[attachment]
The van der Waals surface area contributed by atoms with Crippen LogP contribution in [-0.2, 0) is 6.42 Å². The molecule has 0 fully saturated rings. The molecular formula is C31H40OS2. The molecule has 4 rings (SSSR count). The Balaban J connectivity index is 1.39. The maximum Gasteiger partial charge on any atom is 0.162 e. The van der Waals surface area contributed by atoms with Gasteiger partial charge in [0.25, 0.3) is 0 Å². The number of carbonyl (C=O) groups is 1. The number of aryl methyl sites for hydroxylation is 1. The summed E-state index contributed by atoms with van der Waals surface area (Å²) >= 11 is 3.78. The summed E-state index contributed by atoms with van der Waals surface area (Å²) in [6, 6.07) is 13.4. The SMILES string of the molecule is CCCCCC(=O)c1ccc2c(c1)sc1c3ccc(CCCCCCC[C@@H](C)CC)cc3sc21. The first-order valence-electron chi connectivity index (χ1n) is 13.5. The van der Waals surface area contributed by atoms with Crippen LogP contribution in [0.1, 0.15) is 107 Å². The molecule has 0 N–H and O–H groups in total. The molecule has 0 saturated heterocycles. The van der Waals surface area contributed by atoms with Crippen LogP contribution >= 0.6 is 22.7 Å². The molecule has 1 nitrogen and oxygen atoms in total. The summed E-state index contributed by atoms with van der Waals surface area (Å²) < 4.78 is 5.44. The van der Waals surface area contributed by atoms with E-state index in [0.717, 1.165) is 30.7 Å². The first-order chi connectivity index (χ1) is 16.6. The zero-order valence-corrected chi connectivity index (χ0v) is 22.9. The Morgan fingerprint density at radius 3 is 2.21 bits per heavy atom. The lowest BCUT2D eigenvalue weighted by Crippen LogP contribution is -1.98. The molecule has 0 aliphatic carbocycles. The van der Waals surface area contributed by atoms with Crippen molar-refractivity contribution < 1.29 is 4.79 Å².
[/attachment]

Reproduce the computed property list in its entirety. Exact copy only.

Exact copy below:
The van der Waals surface area contributed by atoms with Crippen LogP contribution in [-0.2, 0) is 6.42 Å². The molecule has 0 fully saturated rings. The molecular formula is C31H40OS2. The molecule has 4 rings (SSSR count). The Balaban J connectivity index is 1.39. The maximum Gasteiger partial charge on any atom is 0.162 e. The van der Waals surface area contributed by atoms with Gasteiger partial charge in [0.25, 0.3) is 0 Å². The number of carbonyl (C=O) groups is 1. The number of aryl methyl sites for hydroxylation is 1. The summed E-state index contributed by atoms with van der Waals surface area (Å²) >= 11 is 3.78. The summed E-state index contributed by atoms with van der Waals surface area (Å²) in [6, 6.07) is 13.4. The SMILES string of the molecule is CCCCCC(=O)c1ccc2c(c1)sc1c3ccc(CCCCCCC[C@@H](C)CC)cc3sc21. The first-order valence-electron chi connectivity index (χ1n) is 13.5. The van der Waals surface area contributed by atoms with Crippen LogP contribution in [0.1, 0.15) is 107 Å². The molecule has 0 N–H and O–H groups in total. The molecule has 0 saturated heterocycles. The van der Waals surface area contributed by atoms with Crippen LogP contribution >= 0.6 is 22.7 Å². The molecule has 1 nitrogen and oxygen atoms in total. The summed E-state index contributed by atoms with van der Waals surface area (Å²) < 4.78 is 5.44. The van der Waals surface area contributed by atoms with E-state index in [0.717, 1.165) is 30.7 Å². The first-order chi connectivity index (χ1) is 16.6. The zero-order valence-corrected chi connectivity index (χ0v) is 22.9. The Morgan fingerprint density at radius 3 is 2.21 bits per heavy atom. The lowest BCUT2D eigenvalue weighted by Crippen LogP contribution is -1.98. The molecule has 0 aliphatic carbocycles. The van der Waals surface area contributed by atoms with Crippen molar-refractivity contribution < 1.29 is 4.79 Å².